“The jug is a thing,” Heidegger writes, “insofar as it things” (TT 15). Here Heidegger advances an entirely new notion of thinghood that falls well outside of the calculative framework. “To find the essence of nearness,” he writes, “we considered a jug in the vicinity. We sought the essence of nearness and found the essence of the jug as a thing. With this finding, however, we simultaneously become aware of the essence of nearness. The thing things. By thinging it lets the earth and sky, divinities and mortals abide” (TT 16). The essence of the jug discloses itself as a thing by drawing up into itself all that lies near it, not spatially, but ontologically. In being a jug-like-thing, the jug opens up an ontological orientation to what concerns it, what impinges upon its essence as a vessel. “By thinging,” Heidegger writes, “the thing lets the united four, earth and sky, divinities and mortals, abide in the single fold of their fourfold, united of themselves” (TT 16). In this remarkably difficult and abstract passage Heidegger expresses his philosophical vision of ontological nearness and interconnectedness, of the way in which the essence of the thing, properly understood, relates back to the whole of being. Through an originary relation to the thing as thing we encounter the fourfold, the ontological matrix by which we locate our proper place on earth. “When we say earth,” Heidegger writes, “then we already think, in case we are thinking, the other three along with it from the single fold of the fourfold” (TT 16). Our encounter with the thing as thing serves as an entrée into nearness properly understood. Reflecting the others, each encounter with one member of the fourfold relates us back to the whole and so draws us near to the world.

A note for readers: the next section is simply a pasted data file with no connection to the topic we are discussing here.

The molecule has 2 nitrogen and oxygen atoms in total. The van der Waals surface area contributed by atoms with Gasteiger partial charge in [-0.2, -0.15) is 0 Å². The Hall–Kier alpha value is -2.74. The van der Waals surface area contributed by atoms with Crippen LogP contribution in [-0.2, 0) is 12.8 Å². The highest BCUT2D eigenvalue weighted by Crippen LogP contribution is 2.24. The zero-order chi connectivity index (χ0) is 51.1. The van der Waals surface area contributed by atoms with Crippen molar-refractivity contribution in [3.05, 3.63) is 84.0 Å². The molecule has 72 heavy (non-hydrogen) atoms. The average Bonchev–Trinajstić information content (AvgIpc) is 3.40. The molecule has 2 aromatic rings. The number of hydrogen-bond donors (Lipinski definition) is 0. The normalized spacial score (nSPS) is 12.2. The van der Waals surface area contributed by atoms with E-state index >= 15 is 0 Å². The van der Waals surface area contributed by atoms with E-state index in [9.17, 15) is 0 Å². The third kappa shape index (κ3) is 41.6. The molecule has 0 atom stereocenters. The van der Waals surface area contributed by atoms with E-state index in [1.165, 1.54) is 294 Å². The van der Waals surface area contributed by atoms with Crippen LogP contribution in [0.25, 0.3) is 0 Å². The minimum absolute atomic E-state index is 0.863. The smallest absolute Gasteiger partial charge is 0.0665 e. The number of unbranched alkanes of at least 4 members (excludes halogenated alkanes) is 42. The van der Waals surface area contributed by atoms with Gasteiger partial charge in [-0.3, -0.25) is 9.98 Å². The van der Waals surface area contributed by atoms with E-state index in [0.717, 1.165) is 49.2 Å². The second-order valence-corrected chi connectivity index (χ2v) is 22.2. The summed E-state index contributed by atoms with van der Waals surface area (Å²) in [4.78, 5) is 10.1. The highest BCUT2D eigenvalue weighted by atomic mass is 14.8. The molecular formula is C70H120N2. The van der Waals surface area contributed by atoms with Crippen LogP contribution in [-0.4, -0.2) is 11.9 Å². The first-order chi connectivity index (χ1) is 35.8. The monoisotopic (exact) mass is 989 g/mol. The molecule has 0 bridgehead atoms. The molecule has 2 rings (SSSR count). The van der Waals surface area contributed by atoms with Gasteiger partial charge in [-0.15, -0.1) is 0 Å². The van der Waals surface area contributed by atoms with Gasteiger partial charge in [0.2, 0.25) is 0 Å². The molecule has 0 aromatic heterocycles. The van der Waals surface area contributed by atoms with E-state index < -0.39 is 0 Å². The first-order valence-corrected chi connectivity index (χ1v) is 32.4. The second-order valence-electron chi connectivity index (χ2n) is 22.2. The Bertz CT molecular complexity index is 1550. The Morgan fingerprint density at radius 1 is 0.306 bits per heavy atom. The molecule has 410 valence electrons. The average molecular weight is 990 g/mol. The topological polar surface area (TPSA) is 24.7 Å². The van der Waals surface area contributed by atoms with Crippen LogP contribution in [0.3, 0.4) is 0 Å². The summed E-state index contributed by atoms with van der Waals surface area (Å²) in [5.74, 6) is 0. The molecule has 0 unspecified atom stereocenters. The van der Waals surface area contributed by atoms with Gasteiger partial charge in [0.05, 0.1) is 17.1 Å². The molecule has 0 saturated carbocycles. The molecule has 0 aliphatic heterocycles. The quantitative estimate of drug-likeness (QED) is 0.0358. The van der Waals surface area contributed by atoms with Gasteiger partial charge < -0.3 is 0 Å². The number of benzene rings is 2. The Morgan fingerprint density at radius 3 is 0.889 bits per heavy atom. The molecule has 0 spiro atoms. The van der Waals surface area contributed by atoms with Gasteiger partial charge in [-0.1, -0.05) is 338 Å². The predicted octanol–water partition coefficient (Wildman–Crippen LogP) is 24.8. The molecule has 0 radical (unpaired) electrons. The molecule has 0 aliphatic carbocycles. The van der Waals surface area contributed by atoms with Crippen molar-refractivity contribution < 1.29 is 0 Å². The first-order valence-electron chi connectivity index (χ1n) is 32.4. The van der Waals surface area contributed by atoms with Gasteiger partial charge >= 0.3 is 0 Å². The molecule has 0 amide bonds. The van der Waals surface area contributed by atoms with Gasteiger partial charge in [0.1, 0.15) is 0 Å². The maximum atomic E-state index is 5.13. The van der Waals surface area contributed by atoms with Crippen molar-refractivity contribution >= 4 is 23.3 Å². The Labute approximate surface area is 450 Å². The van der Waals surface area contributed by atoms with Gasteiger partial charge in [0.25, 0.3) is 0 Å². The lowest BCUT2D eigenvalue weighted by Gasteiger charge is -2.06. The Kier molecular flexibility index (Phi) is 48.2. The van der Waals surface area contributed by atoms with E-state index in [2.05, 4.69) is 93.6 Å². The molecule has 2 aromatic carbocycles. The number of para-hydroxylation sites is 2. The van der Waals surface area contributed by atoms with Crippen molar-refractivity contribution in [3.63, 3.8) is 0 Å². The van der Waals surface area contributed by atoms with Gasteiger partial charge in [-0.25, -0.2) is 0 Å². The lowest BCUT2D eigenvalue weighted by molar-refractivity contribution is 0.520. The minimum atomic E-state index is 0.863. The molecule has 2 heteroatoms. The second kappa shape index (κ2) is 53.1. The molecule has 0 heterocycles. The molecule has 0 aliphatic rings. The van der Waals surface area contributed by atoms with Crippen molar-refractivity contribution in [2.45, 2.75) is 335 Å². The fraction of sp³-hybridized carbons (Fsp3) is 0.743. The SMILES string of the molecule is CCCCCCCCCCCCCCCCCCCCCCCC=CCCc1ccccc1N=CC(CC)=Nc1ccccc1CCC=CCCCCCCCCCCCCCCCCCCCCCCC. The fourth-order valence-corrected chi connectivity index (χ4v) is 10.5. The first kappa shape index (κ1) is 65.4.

Heidegger writes, “When we let the thing in its thinging essence from out of the worlding world, then we commemorate the thing as thing” (TT 19). Commemoration – or Gelassenheit – preserves the thing in its authentic essence and joins humankind to the world. “Thinging,” then, “is the nearing of the world” (TT 19). We come closer to the world when we allow things to remain as things and not as objects present for our technological purposes. The world falls away when we resort to calculative thinking that thinks only the objectivity of the object.